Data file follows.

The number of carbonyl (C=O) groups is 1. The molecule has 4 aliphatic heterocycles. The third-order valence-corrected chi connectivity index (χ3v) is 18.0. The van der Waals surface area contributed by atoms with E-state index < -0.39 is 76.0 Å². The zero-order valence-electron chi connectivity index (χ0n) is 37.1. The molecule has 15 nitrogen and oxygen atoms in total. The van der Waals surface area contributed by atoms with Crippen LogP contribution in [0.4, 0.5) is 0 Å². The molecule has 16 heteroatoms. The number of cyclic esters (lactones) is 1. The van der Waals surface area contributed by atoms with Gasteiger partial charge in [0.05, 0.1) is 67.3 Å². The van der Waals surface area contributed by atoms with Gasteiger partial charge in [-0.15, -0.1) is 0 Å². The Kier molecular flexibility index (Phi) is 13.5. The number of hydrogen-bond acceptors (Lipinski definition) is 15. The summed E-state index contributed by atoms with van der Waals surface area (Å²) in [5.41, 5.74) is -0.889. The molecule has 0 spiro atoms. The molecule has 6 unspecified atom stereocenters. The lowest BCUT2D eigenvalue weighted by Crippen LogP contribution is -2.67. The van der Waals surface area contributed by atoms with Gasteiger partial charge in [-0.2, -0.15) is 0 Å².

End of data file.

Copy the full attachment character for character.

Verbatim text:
The number of carbonyl (C=O) groups is 1. The molecule has 4 aliphatic heterocycles. The third-order valence-corrected chi connectivity index (χ3v) is 18.0. The van der Waals surface area contributed by atoms with E-state index < -0.39 is 76.0 Å². The zero-order valence-electron chi connectivity index (χ0n) is 37.1. The molecule has 15 nitrogen and oxygen atoms in total. The van der Waals surface area contributed by atoms with Crippen LogP contribution in [0.4, 0.5) is 0 Å². The molecule has 16 heteroatoms. The number of cyclic esters (lactones) is 1. The van der Waals surface area contributed by atoms with Gasteiger partial charge in [0.05, 0.1) is 67.3 Å². The van der Waals surface area contributed by atoms with Gasteiger partial charge in [-0.15, -0.1) is 0 Å². The Kier molecular flexibility index (Phi) is 13.5. The number of hydrogen-bond acceptors (Lipinski definition) is 15. The summed E-state index contributed by atoms with van der Waals surface area (Å²) in [5.41, 5.74) is -0.889. The molecule has 0 spiro atoms. The molecule has 6 unspecified atom stereocenters. The lowest BCUT2D eigenvalue weighted by Crippen LogP contribution is -2.67. The van der Waals surface area contributed by atoms with Gasteiger partial charge in [-0.2, -0.15) is 0 Å².